Researcher Spotlight: David Kurtz, MD

Stanford University

 

Dr. Kurtz began his research in lymphoma as a medical student, gaining interest in the growing body of knowledge about lymphoma biology. However, as a resident, Dr. Kurtz was surprised to discover that the translation of new knowledge about lymphoma biology into the clinic was a slow process – slower than he had hoped for. “Patients treated with chemotherapyTreatment with drugs to stop the growth of rapidly dividing cancer cells, including lymphoma cells. waited months to know if they would have a response to their therapy. And those who didn’t respond went through months of intensive treatment only to discover they needed even more alternative therapy,” he notes. In an effort to change this, Dr. Kurtz applied to the LRF Clinical Research Mentoring Program (LCRMP) with a project to define levels of lymphoma-specific DNAAbbreviation for deoxyribonucleic acid, an essential component of genes. in the blood plasma of non-Hodgkin lymphoma (NHL) patients, in the hopes of establishing an effective, rapid method of determining whether a patient is responsive to their current therapy. “By creating tests to rapidly decide if a patient will or will not respond to therapy, we can begin to rationally select personalized therapies for patients,” Dr. Kurtz says. His project has led to a collaboration with fellow LRF Scholar Jason Westin.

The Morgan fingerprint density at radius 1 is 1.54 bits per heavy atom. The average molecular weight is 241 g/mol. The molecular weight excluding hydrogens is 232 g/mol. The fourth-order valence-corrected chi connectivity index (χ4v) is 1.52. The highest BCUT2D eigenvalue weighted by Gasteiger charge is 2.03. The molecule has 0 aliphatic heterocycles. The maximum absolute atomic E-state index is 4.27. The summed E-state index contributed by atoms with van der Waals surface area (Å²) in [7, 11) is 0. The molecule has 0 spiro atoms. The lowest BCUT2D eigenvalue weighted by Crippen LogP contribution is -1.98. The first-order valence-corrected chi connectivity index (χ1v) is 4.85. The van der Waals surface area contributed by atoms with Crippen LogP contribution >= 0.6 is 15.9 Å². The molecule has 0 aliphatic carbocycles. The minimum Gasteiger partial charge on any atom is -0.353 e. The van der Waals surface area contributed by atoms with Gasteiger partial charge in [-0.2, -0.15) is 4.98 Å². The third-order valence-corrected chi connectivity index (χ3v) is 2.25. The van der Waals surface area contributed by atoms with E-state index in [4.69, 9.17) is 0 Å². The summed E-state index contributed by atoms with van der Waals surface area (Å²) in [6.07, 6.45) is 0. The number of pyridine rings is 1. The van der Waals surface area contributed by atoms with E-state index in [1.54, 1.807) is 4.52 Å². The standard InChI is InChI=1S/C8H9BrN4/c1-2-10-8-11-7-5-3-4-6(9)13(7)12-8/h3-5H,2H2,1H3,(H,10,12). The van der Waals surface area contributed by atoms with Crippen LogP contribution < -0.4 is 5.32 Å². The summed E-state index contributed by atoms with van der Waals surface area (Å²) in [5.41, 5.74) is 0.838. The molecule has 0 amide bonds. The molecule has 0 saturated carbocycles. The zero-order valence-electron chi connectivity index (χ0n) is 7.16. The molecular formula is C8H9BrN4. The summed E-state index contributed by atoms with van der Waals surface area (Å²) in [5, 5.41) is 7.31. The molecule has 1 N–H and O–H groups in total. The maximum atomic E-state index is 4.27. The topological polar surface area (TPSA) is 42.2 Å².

Dr. Kurtz received his MD from Mayo Medical School in Minnesota before completing his residency at Stanford University Medical School, where he is currently a postdoctoral fellow in hematology and oncology and a graduate student in bioengineering. He notes his selection as an LRF Scholar will be helpful in supporting the crucial process of moving his laboratory research into the clinic. “New biomarkers for lymphoma need to be validated before they are used widely in the clinic. The LCRMP will accelerate the translation of my research from the lab to clinical validation,” he says. “Additionally support from LRF will also be indispensable as I begin to build an investigative career in lymphoma.”

Dr. Kurtz advises newly diagnosed patients that “the most important person in your care team is yourself. Patients who have the best outcomes are involved in their own care and stay active.” He adds that he draws on a lesson from his medical school days to remind him of the focus of his research. “At the Mayo Clinic, we were taught a mantra from day one –’the needs of the patient come first.’ As I pursue my career in academic medicine, I try to keep that phrase in the forefront of my mind. While science has been a passion of mine since childhood, at the end of the day, it is the impact on patients that really matters.”